This is a bittersweet time of year for Monkhice. October used to be a month of celebration, since all our children were born in October (the rhythm method of conception). There are still birthdays of course, but now with anniversaries of funeral and requiem. The season of mists and mellow fruitfulness comes with unwelcome ambivalence. It will never be otherwise.
And then November.
Remembrance Day brings anger. The stupidity of strutting generals of the Great War, using people as disposable toy soldiers in the pursuit of their family squabbles. Contemporary politics is differently deplorable, with the wholesale telling of porkies to gain the approval of the even more powerful. The words “lying turds” come to mind.
Remember the stupidity of war. Remember how killing never achieves anything other than bitterness. Remember how bashing people on the head to get them to agree with you never works. Never.
Maybe what we really, really want is forgiveness.
We need to forgive the wrongs of others. Let go of them, let go of retribution. Our resentments don’t hurt the person that did us wrong—they hurt us. They grow inside, a cancer of the mind, making us bitter and twisted. More surely and more swiftly than any malignancy, they destroy us. Think of Miss Havisham. Hold your resentments in your hands and throw them over your shoulders. Leave them behind.
Most of all, and most difficult of all, forgive yourself.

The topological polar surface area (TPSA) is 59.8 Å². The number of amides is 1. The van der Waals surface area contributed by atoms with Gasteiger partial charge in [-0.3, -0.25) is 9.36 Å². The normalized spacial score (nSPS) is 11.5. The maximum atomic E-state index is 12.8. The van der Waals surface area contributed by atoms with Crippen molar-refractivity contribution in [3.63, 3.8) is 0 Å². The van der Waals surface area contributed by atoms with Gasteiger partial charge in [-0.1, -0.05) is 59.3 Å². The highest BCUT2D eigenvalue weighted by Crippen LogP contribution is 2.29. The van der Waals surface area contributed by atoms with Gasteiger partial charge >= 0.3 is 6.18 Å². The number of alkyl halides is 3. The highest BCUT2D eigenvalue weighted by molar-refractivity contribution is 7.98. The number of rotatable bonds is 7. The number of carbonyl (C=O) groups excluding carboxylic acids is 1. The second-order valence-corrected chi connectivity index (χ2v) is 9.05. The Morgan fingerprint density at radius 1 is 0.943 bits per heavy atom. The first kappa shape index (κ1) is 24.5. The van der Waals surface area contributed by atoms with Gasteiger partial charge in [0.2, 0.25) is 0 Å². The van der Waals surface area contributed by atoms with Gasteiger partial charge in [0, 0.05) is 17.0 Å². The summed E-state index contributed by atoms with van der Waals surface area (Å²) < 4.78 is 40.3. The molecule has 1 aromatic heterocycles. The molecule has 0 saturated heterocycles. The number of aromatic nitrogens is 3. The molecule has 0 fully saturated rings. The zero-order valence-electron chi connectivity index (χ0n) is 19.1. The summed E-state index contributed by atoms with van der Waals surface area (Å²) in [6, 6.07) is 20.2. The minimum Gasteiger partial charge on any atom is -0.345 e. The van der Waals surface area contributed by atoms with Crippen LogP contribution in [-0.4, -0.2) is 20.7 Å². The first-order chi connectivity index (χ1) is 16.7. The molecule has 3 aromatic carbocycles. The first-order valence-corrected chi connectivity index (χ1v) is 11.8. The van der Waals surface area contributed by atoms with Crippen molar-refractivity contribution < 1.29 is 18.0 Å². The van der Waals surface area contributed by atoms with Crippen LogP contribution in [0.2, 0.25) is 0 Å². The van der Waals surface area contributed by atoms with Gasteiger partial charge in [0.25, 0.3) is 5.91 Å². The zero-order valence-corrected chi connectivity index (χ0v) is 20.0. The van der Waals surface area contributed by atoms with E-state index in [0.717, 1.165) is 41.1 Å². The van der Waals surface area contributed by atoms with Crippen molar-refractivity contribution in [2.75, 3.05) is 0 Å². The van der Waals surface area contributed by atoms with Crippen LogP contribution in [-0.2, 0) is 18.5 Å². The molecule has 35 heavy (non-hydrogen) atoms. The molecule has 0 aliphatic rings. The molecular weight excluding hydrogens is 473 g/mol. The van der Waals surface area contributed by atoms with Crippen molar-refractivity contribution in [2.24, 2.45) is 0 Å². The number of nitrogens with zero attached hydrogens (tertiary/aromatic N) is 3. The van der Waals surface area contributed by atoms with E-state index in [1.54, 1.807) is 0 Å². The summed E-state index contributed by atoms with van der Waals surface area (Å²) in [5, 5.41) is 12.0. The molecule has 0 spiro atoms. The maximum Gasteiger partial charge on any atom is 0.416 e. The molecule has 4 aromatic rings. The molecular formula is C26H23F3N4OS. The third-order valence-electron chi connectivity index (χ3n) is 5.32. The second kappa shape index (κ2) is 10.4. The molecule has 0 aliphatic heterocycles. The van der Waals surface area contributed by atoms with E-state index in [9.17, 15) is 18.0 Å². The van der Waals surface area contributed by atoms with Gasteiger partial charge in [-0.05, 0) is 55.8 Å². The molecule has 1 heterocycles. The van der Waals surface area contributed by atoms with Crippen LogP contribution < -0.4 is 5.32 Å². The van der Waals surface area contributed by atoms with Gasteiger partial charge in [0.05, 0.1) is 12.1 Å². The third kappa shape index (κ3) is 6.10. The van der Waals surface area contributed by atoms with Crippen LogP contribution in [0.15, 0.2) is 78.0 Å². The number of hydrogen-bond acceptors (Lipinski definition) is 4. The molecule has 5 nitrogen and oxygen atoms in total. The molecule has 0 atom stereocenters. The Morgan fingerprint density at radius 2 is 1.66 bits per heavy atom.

In the news today is a man who joined an Iranian group opposed to the Ayatollahs. He has been in exile for 30 years. He is 60 and has never seen his son since infancy. He can’t forgive himself for his decision to join. Poor man. How I sympathize with him, even though my own actions might not have had such sad consequences. And then I hear a voice within say “it’s perverted pride, you know, and a kind of arrogance, to think that your sins are unforgiveable”. Well, be that as it may, it doesn’t help much.
Re-membering. Think of it as putting the members, the pieces, back together again—what all the King’s horses and all the King’s men couldn’t do. Reintegration, restoration, anabolism as opposed to diabolism or catabolism. The rubble cleared away so that new foundations can be laid. I wish this were as easy to do as it is to write.
The poppies of Flanders grew because the machinery of war churned up the ground, provoking dormant seeds to life. We can hope that the turmoil of confronting the past will allow dormant seeds to flower within us. Who knows what wonderful things might result? This is healing—nothing to do with cure, but rather working with the reality of our situation.
I repeat: maybe what we really, really want is forgiveness. Self-acceptance.
So, relax. Celebrate your joys. Acknowledge your mistakes. Cuddle them. Love the hell out of yourself.
Then you might be able to change yourself a bit. You certainly won’t ever change anyone else.
Great to make contact again
Stanley, I loved your reflection. I have only recently come to deeply understand that love and compassion are intrinsic to forgiveness. When I struggle, I hold the image of Jesus’ loving face in my heart. Agape, (Christ’s love) reassures me that I am loved and so self love can blossom . Thank you. I am blessed in knowing something of your wonderful heart and mind.